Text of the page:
"When it comes to death I have to say: back in the day people said farewell to the dead differently. When my little sister died shortly after being born, her coffin was laid out in the living room. I only know that people kept coming round to ours all day. Relatives, neighbours and friends came to say goodbye to my little sister and to express their condolences to my parents. The house was full of people the next day. I remember I once asked why mother was crying so much. Today it seems people go for a sober farewell. It is superficial almost. It lacks thoughtfulness and sometimes respect. Here in the old people's home, twenty people die every year on average. I've been here for nine years. You can guess I've been to a lot of funerals. The most important thing at a funeral is that a life story is read out. It has to be said, funerals are nothing without life stories. It lacks something; you aren't really sure who you are saying goodbye to. It's not that long ago since I was at the funeral service of a good friend. She didn't want her life story to be read out. That funeral service made me very sad.

"Luckily, my life story is already prepared for the funeral; I have given it to my son to look after. Before my husband died, he wrote a life story for us both. My son also has the family record book - they are the most important things the authorities need after a death. I'd like to be buried by Father Bosshard. He is a very, very good priest and above all, a lovely person. He wants to further educate himself, broaden his horizons professionally and perhaps leave the priesthood. That really concerns me. I will have to speak with him and ask him if he will still be able to bury me. Otherwise I'll have to make death hurry up somewhat.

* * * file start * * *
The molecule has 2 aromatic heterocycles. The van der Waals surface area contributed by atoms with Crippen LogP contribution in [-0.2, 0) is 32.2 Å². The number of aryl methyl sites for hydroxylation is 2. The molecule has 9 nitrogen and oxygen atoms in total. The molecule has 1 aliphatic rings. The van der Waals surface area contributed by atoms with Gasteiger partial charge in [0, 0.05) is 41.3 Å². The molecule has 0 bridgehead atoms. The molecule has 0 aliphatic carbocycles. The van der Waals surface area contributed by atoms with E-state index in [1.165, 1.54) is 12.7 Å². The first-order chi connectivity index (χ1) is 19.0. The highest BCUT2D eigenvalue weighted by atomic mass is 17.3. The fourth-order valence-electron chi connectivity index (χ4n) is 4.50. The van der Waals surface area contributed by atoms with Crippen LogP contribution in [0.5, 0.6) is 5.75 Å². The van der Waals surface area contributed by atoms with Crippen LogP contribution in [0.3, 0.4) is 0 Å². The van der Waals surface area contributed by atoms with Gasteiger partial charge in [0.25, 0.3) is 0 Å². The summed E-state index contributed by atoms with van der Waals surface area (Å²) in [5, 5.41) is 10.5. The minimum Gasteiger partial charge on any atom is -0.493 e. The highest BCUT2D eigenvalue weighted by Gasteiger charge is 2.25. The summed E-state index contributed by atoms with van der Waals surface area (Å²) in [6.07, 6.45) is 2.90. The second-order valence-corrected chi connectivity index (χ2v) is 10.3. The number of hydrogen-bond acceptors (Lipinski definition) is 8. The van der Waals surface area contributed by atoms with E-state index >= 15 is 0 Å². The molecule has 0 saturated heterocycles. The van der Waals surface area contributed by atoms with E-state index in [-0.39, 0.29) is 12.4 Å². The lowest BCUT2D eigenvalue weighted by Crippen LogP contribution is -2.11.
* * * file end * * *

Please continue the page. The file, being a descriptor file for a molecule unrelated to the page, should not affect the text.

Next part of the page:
"I've already sorted out my furniture. I've made a list of different people, who is to get what. When my husband was still alive, from the balcony we once saw a recently deceased person's furniture thrown into a shallow pit. I didn't think that was right at all, what a crying shame. You have to remember I grew up in a working class family. That furniture was absolutely fine."

"Then it will all be gentle, beautiful and light"

Hans Hadorn, 95 und Marthi Hadorn, 93

Hans und Marthi Hadorn both grew up on farms in the Bern region. The Belp Mountain stood between the two farms - which meant an hour-long bike ride. When the war broke out in 1939, Hans had to go into the military: six years of service in the artillery. What a terrible time that was. In 1945 the two could finally get married and for their honeymoon they went to Tecino. A year later a daughter was born. When Hans was offered a post as head of laboratory at Coop while studying to be a chemist, the Hadorns moved to Basel, where they have lived to this day. Since Marthi's stroke seven years ago, the couple have lived in the St Johann's care home.

Marthi Hadorn: "We're happy with our lives aren't we?"

Hans Hadorn: "Yes, we've had it really good. I like to think about when I worked. I was a chemist."

MH: "I was never officially employed. But I'd already worked before we got married; first in a boarding house in Bündnerland and then in a boy's boarding school. 120 boys! Today it was called the Swiss Alpine Middle School. Back then when I worked there in 1941/1942, it belonged to the Germans."

HH: "That was the Hitler era then."